For my money, Skyward has to be one of the most spectacular ski runs in the East: it's a sustained steep, wide, straight-down-the-mountain trail that confirms Whiteface's big mountain reputation. Snow conditions were absolutely great: dry, chalky packed powder top to bottom, best on the mountain. Those couple of runs on Skyward, with Daniel skiing just ahead or just behind me, were certainly the best of the day and among the best of the entire season. After our first run, Daniel and I decided that Beth had to ski Skyward too, so the three of us enjoyed a run together.

Daniel on Skyward

Summit chairlift

We ended our day with a run down Parron's, a bit anti-climatic after the great runs on Skyward. In hindsight, we should have logged another lap on Skyward, but it'll be there for another visit. We're hoping to get in at least one more trip to The Face this season.

Gore may be my home mountain, but I'm awfully glad I've got its "little" sibling (fewer skiable acres!) up north.

Snow showers screen this view of the High Peaks. You don't get views of peaks like this in Vermont.


  1. What a wonderful report!

  2. Nice report and pics Jeff.

    I'm much like you....based out of Gore with occasional trips to Whiteface. Here are some of my Pros/Cons:

    Gore (Pros) - closer to Saratoga, better glades, generally better surface conditions, generally less extreme cold/wind.
    Gore (Cons) - a 1,000 less vertical, no sustained steep trails like Skyward, Mtn Run, etc., nothing to rival the Slides, way too much poling/skating (Cedars, the Straightbrook area, Lower Cloud, etc). North Creek is OK but it is a far cry from what Lake Placid has to offer. NYSEF/racing negatively impacts key trails.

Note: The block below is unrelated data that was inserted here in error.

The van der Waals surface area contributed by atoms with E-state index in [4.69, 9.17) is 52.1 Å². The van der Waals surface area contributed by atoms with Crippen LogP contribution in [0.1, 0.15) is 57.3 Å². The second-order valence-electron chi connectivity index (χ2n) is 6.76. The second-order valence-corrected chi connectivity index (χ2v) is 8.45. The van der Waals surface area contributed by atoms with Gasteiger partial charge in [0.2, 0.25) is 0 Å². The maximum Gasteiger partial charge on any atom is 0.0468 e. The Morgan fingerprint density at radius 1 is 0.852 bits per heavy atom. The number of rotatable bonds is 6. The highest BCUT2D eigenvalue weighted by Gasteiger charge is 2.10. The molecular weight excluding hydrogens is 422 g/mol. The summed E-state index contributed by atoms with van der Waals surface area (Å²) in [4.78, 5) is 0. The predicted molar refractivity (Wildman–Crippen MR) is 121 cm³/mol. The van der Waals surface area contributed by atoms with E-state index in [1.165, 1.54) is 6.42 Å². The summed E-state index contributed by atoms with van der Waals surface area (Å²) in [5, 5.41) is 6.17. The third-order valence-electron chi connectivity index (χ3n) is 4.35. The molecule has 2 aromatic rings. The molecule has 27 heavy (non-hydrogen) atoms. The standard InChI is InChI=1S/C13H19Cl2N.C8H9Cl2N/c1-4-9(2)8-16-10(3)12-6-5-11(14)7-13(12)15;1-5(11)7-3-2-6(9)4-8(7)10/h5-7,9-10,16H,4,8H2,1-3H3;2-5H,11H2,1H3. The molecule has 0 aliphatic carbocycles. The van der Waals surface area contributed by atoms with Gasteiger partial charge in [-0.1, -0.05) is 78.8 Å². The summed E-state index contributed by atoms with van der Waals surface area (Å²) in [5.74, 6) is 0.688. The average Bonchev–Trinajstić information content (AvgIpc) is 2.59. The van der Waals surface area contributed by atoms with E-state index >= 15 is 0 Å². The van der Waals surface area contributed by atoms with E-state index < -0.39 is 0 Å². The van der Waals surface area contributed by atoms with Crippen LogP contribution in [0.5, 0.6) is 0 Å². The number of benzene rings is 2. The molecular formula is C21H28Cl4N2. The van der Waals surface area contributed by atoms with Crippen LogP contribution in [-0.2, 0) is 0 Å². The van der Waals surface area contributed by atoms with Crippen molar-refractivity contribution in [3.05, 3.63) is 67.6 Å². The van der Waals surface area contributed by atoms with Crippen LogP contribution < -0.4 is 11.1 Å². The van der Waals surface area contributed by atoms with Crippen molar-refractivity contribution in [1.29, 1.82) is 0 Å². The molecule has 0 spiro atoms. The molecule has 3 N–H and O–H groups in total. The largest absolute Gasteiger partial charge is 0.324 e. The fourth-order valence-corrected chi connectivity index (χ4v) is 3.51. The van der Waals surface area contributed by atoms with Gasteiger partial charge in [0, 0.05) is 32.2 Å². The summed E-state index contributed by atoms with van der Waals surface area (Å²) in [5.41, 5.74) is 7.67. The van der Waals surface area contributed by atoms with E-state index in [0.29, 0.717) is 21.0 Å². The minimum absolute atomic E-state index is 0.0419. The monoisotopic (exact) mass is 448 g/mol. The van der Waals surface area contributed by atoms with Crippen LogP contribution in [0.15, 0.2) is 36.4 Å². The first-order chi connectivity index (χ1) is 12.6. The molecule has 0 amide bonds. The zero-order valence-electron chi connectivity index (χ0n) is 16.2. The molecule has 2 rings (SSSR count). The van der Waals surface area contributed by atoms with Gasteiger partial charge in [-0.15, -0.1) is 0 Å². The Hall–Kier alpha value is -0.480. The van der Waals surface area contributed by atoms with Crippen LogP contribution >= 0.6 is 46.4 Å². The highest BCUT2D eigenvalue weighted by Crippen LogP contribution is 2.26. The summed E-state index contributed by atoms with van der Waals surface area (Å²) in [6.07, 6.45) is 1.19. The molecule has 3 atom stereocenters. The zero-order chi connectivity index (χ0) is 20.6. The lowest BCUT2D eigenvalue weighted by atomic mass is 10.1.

Whiteface (Pros) - Racers are isolated much better, and families have their own lodge and parking area completely separated from main base yet still easily accessible. Mid station lodge much better than Gore's Saddle. Sustained, long steep runs. Can ski summit to base without hitting a single flat area. Lake Placid has endless offerings - good restaurants, world class bobsled, ski jumping, x-c skiing, dog sled rides, ice skating....the list is endless.
    Whiteface (Cons) - a bit of a haul from Saratoga; makes for a long day trip. I usually get a hotel. It can be brutal if it is cold and the wind blows. Many more lift holds than Gore. Doesn't deserve the "IceFace" nickname, but it is steep and it can be slick.

    That being said, I love that ORDA let's me pick which one I want to ski at. They complement each other pretty well.

    1. Hey Craig, that's a pretty acurate comparison, very well stated. Someone asked me (I think it's a comment in an earlier WF post) could I make WF my "home" mountain instead of Gore. If it wasn't for the difference in drive time, you betcha. Like you said, it's pretty great to have access to both mountains.